Author Jonathan Walker commented about these plans in his book Churchill's Third World War: British Plans to Attack the Soviet Empire, 1945

“The planners believed that if they could secure this line from Danzig to Breslau by autumn 1945, it might be enough to bring Stalin to heel. But if the Allies reached that line by the autumn (discounting the huge advantage the Soviets held in manpower) and Stalin had not changed his mind about control of Eastern Europe—what then? With the forces available to them, Western commanders could not hold their line through the winter of 1945–46 and they would be forced either to retreat or push on into eastern Poland and the Soviet Union. Pushing on would undoubtedly result in ‘total war.’”

Total war against Russia months before the atom bomb was dropped on Japan was an outcome that few found desirable. The Allied forces had a mere 4 million men in Europe when Germany surrendered, the majority of which were Americans who would soon be transferred to the Pacific. The Red Army, by contrast, had almost 11 million men, and perhaps 20,000 tanks and self-propelled guns. The Allies definitely did not count on having the same advantages that enabled them to defeat Nazi Germany. The Allied tactical air forces would be outnumbered 2-1 by Soviet tactical air. But the Allies could count on better-trained pilots and the fact that the Soviets depended upon the United States for high-octane aviation fuel. However, the real ace in the air would be the 2,500 Allied heavy bombers in Europe. The Luftwaffe hadn’t been able to stop them, and the Red Air Force had no experience in stopping them.

Nevertheless, the British planners found themselves in the same conundrum that had destroyed Napoleon and Hitler. How to make Russia surrender against its will? If defeating the Red Army on German soil wasn't enough, then the only alternative was to push eastwards into Poland and then Russia.

“The planners now paled at the thought of the enormous distances the Allies would have to penetrate to secure victory,” Walker notes.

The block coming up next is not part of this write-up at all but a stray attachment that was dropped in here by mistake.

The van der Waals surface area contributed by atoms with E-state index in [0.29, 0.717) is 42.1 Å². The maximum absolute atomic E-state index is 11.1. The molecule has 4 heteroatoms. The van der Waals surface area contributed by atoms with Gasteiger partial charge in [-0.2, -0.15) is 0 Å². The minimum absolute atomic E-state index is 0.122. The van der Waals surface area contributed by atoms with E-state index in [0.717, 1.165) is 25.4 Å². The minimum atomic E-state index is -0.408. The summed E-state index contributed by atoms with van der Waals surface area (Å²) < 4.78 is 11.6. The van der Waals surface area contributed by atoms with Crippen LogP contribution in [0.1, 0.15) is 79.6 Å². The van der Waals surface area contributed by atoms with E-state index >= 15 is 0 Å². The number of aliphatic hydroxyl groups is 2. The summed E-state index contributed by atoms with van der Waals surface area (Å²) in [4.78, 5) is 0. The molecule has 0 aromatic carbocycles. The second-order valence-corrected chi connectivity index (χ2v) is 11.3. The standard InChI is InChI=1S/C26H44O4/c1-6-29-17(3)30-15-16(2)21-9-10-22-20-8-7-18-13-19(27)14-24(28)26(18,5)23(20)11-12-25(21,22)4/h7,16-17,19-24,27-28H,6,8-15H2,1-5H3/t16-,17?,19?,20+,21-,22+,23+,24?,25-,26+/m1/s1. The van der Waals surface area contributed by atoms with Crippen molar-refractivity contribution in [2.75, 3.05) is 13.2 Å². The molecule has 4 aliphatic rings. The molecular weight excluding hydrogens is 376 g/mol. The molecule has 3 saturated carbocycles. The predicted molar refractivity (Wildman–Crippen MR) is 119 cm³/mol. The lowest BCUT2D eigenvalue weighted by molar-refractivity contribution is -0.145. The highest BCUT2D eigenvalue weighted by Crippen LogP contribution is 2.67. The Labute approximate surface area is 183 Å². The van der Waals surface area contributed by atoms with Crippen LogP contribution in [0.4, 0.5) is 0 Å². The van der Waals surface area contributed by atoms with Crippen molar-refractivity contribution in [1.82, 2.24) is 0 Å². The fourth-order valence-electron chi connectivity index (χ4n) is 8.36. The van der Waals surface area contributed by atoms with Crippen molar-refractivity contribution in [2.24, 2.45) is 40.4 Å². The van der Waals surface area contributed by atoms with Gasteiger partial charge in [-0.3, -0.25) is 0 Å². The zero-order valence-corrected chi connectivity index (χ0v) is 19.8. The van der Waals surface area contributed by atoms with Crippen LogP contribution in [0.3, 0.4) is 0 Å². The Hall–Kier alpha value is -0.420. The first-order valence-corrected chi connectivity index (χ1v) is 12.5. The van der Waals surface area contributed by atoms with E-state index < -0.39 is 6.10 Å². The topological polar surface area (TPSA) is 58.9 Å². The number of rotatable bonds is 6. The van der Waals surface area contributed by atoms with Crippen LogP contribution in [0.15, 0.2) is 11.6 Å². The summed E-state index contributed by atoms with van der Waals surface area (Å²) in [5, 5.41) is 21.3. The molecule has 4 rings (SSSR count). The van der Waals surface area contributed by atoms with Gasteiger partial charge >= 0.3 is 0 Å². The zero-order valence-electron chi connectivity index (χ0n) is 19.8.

Meanwhile, the Allies had to contemplate the war expanding as the Soviets attacked Norway, Greece and Turkey (the British planners expected the Soviets to ally with Japan).

As for the atom bomb, the United States only had two in the summer of 1945, and they were earmarked for Japan. By 1946, America had only nine bombs. As powerful as they were, they could only inflict a fraction of the punishment that the Soviet Union suffered at the hands of the Nazis.

One particularly contentious part of the British Plan was the idea of re-arming ex-Nazis to fight the Russians.

Walker writes, “One of the most contentious issues in the Unthinkable plan was the use of German forces within the Allied camp. It was anticipated that ten German divisions could be utilized for offensive operations, but because it would take time for them to be re-equipped from Allied sources, the units would not be ready for 1 July and would only become available in the autumn; that they should be used at all was likely to be highly controversial.”

But re-arming ex-Nazis paled in comparison to the absolute foundation of Operation Unthinkable, which was that the United States would join Britain in an attack on the Soviet Union. President Roosevelt, and initially Truman (until he knew better) were convinced that it was possible to work out a postwar accommodation with Stalin. They were wrong, but they did not know that until the Spring of 1945. And there was still the victory with Japan to be won — for which Soviet help was essential. So in other words, America had just finished a crusade against Nazism in Europe. It wasn't about to embark on a crusade against Communism just yet.

Considering that Operation Unthinkable involved the exhausted armies of Britain and America to become trapped in a land war against the world's foremost land power, the operation aptly named, was truly unthinkable.



The Americans had their own plans for preemptively attacking Soviet Russia. Between 1945 and the USSR's first detonation of a nuclear device in 1949, the Pentagon developed at least nine nuclear war plans targeting Soviet Russia according to US researchers Dr. Michio Kaku and Daniel Axelrod. In their book To Win a Nuclear War: The Pentagon's Secret War Plans, they reveal information from declassified top secret documents obtained through the Freedom of Information Act.

"The names given to these plans graphically portray their offensive purpose: Bushwhacker, Broiler, Sizzle, Shakedown, Offtackle, Dropshot, Trojan, Pincher and Frolic." The US military knew the offensive nature of the job President Truman had ordered for them to prepare for and had named their war plans accordingly," remarked American scholar J.W. Smith. (Sputnik News)